Arts and Entertainment
Ready to open the Baftas, rockers Kasabian are also ‘great film fans’
musicExclusive: Rockers promise an explosive opening to the evening
Life and Style
David Bowie by Duffy
fashion
Arts and Entertainment
Hell, yeah: members of the 369th Infantry arrive back in New York
booksWorld War Z author Max Brooks honours WW1's Harlem Hellfighters in new graphic novel
News
advertisingVideo: The company that brought you the 'Bud' 'Weis' 'Er' frogs and 'Wasssssup' ads, has something up its sleeve for Sunday's big match
Arts and Entertainment
tv
News
i100
Environment
Dame Vivienne Westwood speaking at a fracking protest outside Parliament on Monday (AP)
environment
Latest stories from i100
Have you tried new the Independent Digital Edition apps?
Independent Dating
and  

By clicking 'Search' you
are agreeing to our
Terms of Use.

ES Rentals

    iJobs Job Widget
    iJobs Fashion

    Tradewind Recruitment: English Teacher

    Negotiable: Tradewind Recruitment: This post arises as a result of the need to...

    Tradewind Recruitment: Class Teacher Required ASAP In Uminster

    £120 - £150 per annum: Tradewind Recruitment: I am recruiting on instruction o...

    Ashdown Group: Head of Finance - Financial Director - London - £70,000

    £70000 per annum: Ashdown Group: Head of Finance - Financial Controller - Fina...

    Ashdown Group: Marketing Executive - Wimbledon, SW London

    £24000 - £28000 per annum + benefits: Ashdown Group: Marketing Executive - Wim...

    Day In a Page

    Isis hostage crisis: Militant group stands strong as its numerous enemies fail to find a common plan to defeat it

    Isis stands strong as its numerous enemies fail to find a common plan to defeat it

    The jihadis are being squeezed militarily and economically, but there is no sign of an implosion, says Patrick Cockburn
    Virtual reality thrusts viewers into the frontline of global events - and puts film-goers at the heart of the action

    Virtual reality: Seeing is believing

    Virtual reality thrusts viewers into the frontline of global events - and puts film-goers at the heart of the action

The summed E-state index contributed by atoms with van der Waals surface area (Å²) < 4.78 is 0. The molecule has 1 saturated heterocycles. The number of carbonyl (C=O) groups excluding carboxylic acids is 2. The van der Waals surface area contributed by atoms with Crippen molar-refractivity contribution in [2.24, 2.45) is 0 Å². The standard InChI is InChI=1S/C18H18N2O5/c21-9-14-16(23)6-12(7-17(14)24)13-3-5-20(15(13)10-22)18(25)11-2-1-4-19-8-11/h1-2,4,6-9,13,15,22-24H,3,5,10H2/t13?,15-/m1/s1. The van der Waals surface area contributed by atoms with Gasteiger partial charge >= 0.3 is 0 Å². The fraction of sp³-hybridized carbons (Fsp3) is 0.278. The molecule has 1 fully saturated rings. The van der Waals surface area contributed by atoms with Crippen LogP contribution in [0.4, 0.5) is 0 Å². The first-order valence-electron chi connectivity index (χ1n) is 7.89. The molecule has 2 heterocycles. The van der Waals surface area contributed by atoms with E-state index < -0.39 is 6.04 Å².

Homeless Veterans appeal: MP says Coalition ‘not doing enough’

    Homeless Veterans appeal

    MP says Coalition ‘not doing enough’ to help
    Larry David, Steve Coogan and other comedians share stories of depression in new documentary

    Comedians share stories of depression

    The director of the new documentary, Kevin Pollak, tells Jessica Barrett how he got them to talk
    Has The Archers lost the plot with it's spicy storylines?

    Has The Archers lost the plot?

    A growing number of listeners are voicing their discontent over the rural soap's spicy storylines; so loudly that even the BBC's director-general seems worried, says Simon Kelner
    English Heritage adds 14 post-war office buildings to its protected lists

    14 office buildings added to protected lists

    Christopher Beanland explores the underrated appeal of these palaces of pen-pushing
    Human skull discovery in Israel proves humans lived side-by-side with Neanderthals

    Human skull discovery in Israel proves humans lived side-by-side with Neanderthals

    Scientists unearthed the cranial fragments from Manot Cave in West Galilee
    World War Z author Max Brooks honours WW1's Harlem Hellfighters in new graphic novel

    Max Brooks honours Harlem Hellfighters

    The author talks about race, legacy and his Will Smith film option to Tim Walker
    Why the league system no longer measures up

    League system no longer measures up

    Jon Coles, former head of standards at the Department of Education, used to be in charge of school performance rankings. He explains how he would reform the system
    Valentine's Day cards: 5 best online card shops

    Don't leave it to the petrol station: The best online card shops for Valentine's Day

    Can't find a card you like on the high street? Try one of these sites for individual, personalised options, whatever your taste
    Diego Costa: Devil in blue who upsets defences is a reminder of what Liverpool have lost

    Devil in blue Costa is a reminder of what Liverpool have lost

    The Reds are desperately missing Luis Suarez, says Ian Herbert
    Ashley Giles: 'I'll watch England – but not as a fan'

    Ashley Giles: 'I'll watch England – but not as a fan'

    Former one-day coach says he will ‘observe’ their World Cup games – but ‘won’t be jumping up and down’
    Greece elections: In times like these, the EU has far more dangerous adversaries than Syriza

    Greece elections

    In times like these, the EU has far more dangerous adversaries than Syriza, says Patrick Cockburn
    Holocaust Memorial Day: Nazi victims remembered as spectre of prejudice reappears

    Holocaust Memorial Day

    Nazi victims remembered as spectre of prejudice reappears over Europe
    Fortitude and the Arctic attraction: Our fascination with the last great wilderness

    Magnetic north

    The Arctic has always exerted a pull, from Greek myth to new thriller Fortitude. Gerard Gilbert considers what's behind our fascination with the last great wilderness